A domestic violence order (DVO) is an order made by the Local Court under the Domestic and Family Violence Act 2007 (NT) which restricts the behaviour of one person towards another. A DVO can be enforced by the police.

The person applying for the DVO is referred to as the applicant. The person who will be protected by the DVO is referred to as the protected person. The person whose behaviour the applicant is seeking to restrain is referred to as the defendant.

Key features of a DVO

  • A DVO is a civil order of the court that restrains a perpetrator (the defendant) from committing future domestic violence against the victim/s (protected person/s)
  • A DVO is not a criminal sanction, is not included on a person’s criminal record and is not intended to punish the defendant
  • A defendant may ‘consent without admissions to liability’ to the making of DVO. A DVO consented to without admissions to liability would not affect the civil or criminal liability of the defendant in respect of conduct to which the DVO relates.
  • NT DVO’s are Nationally Recognised Orders. This means that they are valid and enforceable in all Australian States and also in New Zealand.
  • It is a criminal offence not to comply with terms of a DVO.
How do I get one?

An application for a DVO can made against a person aged 15 years or older. An application may have a number of protected persons, but there can only be one defendant in an application for a DVO.

Any of the following people can apply to the court for a domestic violence order:

  • An adult or young person (15 -17 years) who is in a domestic relationship with the defendant
  • An adult acting on behalf of another adult or child who is in a domestic relationship with the defendant
  • A police officer, and
  • In relation to a child, a police officer or child protection officer
Police DVOs

The law gives Police the power to make a DVO on the spot where it is necessary to ensure a person’s safety because of urgent circumstances or because it is not otherwise practicable in the circumstances to obtain a Local Court DVO, and a Local Court DVO might reasonably have been made had it been practicable to apply for one. A police DVO is in place on a temporary basis until made final (with or without variations) or revoked.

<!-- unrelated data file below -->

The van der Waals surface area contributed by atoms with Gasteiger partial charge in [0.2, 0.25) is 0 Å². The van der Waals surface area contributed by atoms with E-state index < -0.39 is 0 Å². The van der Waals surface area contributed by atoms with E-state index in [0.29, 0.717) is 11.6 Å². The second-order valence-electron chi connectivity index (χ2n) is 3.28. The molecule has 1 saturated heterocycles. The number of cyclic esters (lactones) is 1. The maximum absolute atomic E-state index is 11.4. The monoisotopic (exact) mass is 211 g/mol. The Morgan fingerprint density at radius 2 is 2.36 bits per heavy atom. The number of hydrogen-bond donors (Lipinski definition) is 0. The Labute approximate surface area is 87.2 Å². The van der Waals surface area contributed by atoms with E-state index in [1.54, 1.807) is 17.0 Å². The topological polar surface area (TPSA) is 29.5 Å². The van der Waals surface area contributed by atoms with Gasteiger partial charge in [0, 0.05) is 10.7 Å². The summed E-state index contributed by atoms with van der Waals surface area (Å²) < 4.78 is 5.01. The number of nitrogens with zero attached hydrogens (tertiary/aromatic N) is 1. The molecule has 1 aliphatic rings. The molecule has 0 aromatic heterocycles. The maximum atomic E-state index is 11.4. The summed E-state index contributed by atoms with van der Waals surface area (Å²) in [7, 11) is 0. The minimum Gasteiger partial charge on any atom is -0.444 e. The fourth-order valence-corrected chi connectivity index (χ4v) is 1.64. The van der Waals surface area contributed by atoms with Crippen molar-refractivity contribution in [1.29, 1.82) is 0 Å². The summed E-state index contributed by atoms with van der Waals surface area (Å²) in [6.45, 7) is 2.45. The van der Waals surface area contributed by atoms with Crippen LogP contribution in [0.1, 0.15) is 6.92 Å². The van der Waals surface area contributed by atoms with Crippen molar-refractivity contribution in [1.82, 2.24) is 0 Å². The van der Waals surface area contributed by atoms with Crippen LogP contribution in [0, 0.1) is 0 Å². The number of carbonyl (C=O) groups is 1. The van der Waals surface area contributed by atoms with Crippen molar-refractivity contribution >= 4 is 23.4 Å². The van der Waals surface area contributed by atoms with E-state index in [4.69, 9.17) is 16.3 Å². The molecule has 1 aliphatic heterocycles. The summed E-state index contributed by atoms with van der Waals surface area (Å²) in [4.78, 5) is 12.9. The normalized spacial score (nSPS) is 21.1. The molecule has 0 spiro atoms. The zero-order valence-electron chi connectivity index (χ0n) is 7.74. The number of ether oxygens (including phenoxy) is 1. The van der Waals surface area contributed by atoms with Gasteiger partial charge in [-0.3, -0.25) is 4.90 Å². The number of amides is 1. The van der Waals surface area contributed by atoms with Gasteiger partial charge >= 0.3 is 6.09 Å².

Police have the power to:

  • Make a DVO even if the defendant has not had the opportunity to answer any allegations, and
  • Make a DVO even if either the protected person and/or the defendant say they do not want a DVO.

Click a topic to find resources.

Dawn House has fact sheets including on what is domestic violence, some warning signs, safety planning and practical advice. Available here: site does not have a Quick Exit Option. Proceed with care

Family Violence Law Help has a lot of great information about domestic and family violence, how it affects kids, myths and misunderstandings, online safety and staying safe. It also has information on family law, child protection law, family advocacy and support service, getting help and domestic violence orders.

NAPCAN has brochures available for download, including brochures on “Domestic and family violence hurts children too!” and “Keeping children safe from sexual abuse”. Available here: site does not have a Quick Exit Option. Proceed with care

Relationships Australia has publications on relationships, separation, children, and family violence, available here: site does not have a Quick Exit Option. Proceed with care

eSafetywomen has information on using technology safely available here: site does not have a Quick Exit Option. Proceed with care

There are guides in 12 different languages available here: site does not have a Quick Exit Option. Proceed with care

Wesnet has a Technology Safety & Privacy Tooklit, with handouts and videos available here: site does not have a Quick Exit Option. Proceed with care

Dawn House also has information on using the internet safely, available here: site does not have a Quick Exit Option. Proceed with care